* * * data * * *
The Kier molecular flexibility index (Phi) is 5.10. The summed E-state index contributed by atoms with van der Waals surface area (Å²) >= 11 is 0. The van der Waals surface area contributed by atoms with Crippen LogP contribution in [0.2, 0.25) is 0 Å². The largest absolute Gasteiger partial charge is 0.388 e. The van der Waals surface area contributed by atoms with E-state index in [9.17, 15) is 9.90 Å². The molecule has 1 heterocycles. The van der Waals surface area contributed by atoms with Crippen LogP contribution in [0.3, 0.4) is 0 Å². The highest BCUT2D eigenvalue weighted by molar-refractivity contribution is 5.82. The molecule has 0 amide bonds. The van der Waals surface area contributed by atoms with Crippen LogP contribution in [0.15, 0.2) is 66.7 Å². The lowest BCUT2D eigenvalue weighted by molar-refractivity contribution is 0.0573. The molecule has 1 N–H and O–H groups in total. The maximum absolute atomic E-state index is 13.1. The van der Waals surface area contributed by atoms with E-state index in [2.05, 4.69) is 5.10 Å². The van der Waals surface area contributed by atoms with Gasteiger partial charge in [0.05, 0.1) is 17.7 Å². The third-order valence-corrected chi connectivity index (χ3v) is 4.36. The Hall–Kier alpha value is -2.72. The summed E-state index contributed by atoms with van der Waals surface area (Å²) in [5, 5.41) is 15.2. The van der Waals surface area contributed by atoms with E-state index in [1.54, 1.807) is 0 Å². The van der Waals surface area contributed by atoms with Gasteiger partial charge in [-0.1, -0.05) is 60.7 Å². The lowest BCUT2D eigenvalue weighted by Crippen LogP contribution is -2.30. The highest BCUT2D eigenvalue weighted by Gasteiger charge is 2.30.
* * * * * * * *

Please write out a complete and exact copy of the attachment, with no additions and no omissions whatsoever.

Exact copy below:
The Kier molecular flexibility index (Phi) is 5.10. The summed E-state index contributed by atoms with van der Waals surface area (Å²) >= 11 is 0. The van der Waals surface area contributed by atoms with Crippen LogP contribution in [0.2, 0.25) is 0 Å². The largest absolute Gasteiger partial charge is 0.388 e. The van der Waals surface area contributed by atoms with E-state index in [9.17, 15) is 9.90 Å². The molecule has 1 heterocycles. The van der Waals surface area contributed by atoms with Crippen LogP contribution in [0.3, 0.4) is 0 Å². The highest BCUT2D eigenvalue weighted by molar-refractivity contribution is 5.82. The molecule has 0 amide bonds. The van der Waals surface area contributed by atoms with Crippen LogP contribution in [0.15, 0.2) is 66.7 Å². The lowest BCUT2D eigenvalue weighted by molar-refractivity contribution is 0.0573. The molecule has 1 N–H and O–H groups in total. The maximum absolute atomic E-state index is 13.1. The van der Waals surface area contributed by atoms with E-state index in [2.05, 4.69) is 5.10 Å². The van der Waals surface area contributed by atoms with Gasteiger partial charge in [0.05, 0.1) is 17.7 Å². The third-order valence-corrected chi connectivity index (χ3v) is 4.36. The Hall–Kier alpha value is -2.72. The summed E-state index contributed by atoms with van der Waals surface area (Å²) in [5, 5.41) is 15.2. The van der Waals surface area contributed by atoms with E-state index in [1.54, 1.807) is 0 Å². The van der Waals surface area contributed by atoms with Gasteiger partial charge in [-0.1, -0.05) is 60.7 Å². The lowest BCUT2D eigenvalue weighted by Crippen LogP contribution is -2.30. The highest BCUT2D eigenvalue weighted by Gasteiger charge is 2.30.